• VRE (Vancomycin-resistant Enterococci): These bacteria are part of the normal intestinal flora but can become pathogenic in immunocompromised patients, leading to complicated urinary tract infections, bacteremia, and endocarditis.

Learn more about these and other common disease-causing pathogens here. 

How Can You Protect Your Facility From the Threat of HAIs?

Whether you’re working against specific HAIs like Legionnaire’s or more generally looking to level up your facility’s infection control standards overall, practices like hand washing, training, protective equipment, and more can make a huge difference in your defense against disease. 

Don’t Underestimate the Power of Great Hand Hygiene

Hand hygiene remains one of the most basic and effective methods to prevent the spread of infections. Make sure to enforce ongoing training, place visible reminders, and make sure that your facilities are set up in such a way that regular handwashing is easy. 

Implement Standard Safety Precautions

Beyond hand hygiene, there are a whole host of other ways that your facility can prioritize health and safety from HAIs during normal daily operations. For example, ensure that your construction crews, medical staff, and other hospital teams are wearing proper Personal Protective Equipment (PPE) such as gloves, gowns, masks, and eye protection. Similarly, take care to train your cleaning staff in infection control methods and put standards in place that will maintain a high bar of health and safety around your facility. Lastly, and most importantly, keep a continual open dialogue with your staff to ensure that they are up-to-date on best practices for keeping HAIs at bay. 

Discover more ways to stay head of infection control during construction here. 

Protect Your Facility With Infection Control Measures During Construction

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During construction, maintaining strict infection control measures is key to protect patients and staff from hospital-acquired infections. Without paying special attention to the risks that come along with construction projects, you’re opening up your facility to significantly higher risks of an infection outbreak for already immunocompromised patients and hardworking medical staff members.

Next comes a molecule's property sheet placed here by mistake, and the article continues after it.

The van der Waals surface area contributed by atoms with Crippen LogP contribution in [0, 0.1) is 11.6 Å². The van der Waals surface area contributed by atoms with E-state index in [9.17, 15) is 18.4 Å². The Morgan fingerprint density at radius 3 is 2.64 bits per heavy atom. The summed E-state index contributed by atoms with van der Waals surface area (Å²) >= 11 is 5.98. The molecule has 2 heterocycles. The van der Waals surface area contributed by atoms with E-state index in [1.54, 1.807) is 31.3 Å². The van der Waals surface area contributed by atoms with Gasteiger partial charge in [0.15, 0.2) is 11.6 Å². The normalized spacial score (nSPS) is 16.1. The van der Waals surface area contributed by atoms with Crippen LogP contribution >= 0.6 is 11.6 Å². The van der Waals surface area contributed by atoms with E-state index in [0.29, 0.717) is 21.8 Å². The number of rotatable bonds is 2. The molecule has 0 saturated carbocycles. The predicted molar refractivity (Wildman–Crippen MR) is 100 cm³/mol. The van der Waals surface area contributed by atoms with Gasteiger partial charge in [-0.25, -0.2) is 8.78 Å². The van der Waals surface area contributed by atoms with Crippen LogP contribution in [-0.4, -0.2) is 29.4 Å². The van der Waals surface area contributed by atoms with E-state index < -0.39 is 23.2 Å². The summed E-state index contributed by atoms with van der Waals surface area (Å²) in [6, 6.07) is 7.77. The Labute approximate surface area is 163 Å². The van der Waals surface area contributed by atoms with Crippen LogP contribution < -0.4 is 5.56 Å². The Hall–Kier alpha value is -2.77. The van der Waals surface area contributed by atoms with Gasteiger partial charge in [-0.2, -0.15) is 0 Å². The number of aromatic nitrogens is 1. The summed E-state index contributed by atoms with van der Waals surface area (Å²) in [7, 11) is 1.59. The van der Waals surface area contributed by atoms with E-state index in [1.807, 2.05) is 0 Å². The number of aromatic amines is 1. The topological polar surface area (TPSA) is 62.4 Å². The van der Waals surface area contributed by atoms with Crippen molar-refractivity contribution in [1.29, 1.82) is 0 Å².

By prioritizing infection control measures such as proper containment, air quality management, and thorough cleaning protocols, healthcare facilities can effectively mitigate the risks associated with construction

Keep Your Facility Safe From Legionnaire’s Disease

Legionnaires' disease is an HAI and a severe form of pneumonia caused by the Legionella bacteria, which thrives in warm water environments. This infection can pose serious health risks in healthcare settings, especially when construction activities impact water systems. This HAI in particular can cause major disruptions for a healthcare facility and vulnerable patient groups, so understanding what to look for and how to mitigate the risks should be a top priority.

Recognizing the Symptoms of Legionnaire’s Disease

Detecting Legionnaires' disease early is essential for effective treatment and preventing its spread within healthcare facilities. Its symptoms include:

  • High fever and chills
  • Cough, which may be dry or produce sputum
  • Shortness of breath
  • Muscle aches and headaches
  • Chest pain
  • Gastrointestinal symptoms, such as nausea, vomiting, and diarrhea

How to Prevent Legionnaire’s Disease in Your Hospital

Keeping Legionnaires at bay requires special attention paid to your facility’s water systems. A few preventative measures that you can begin to implement include: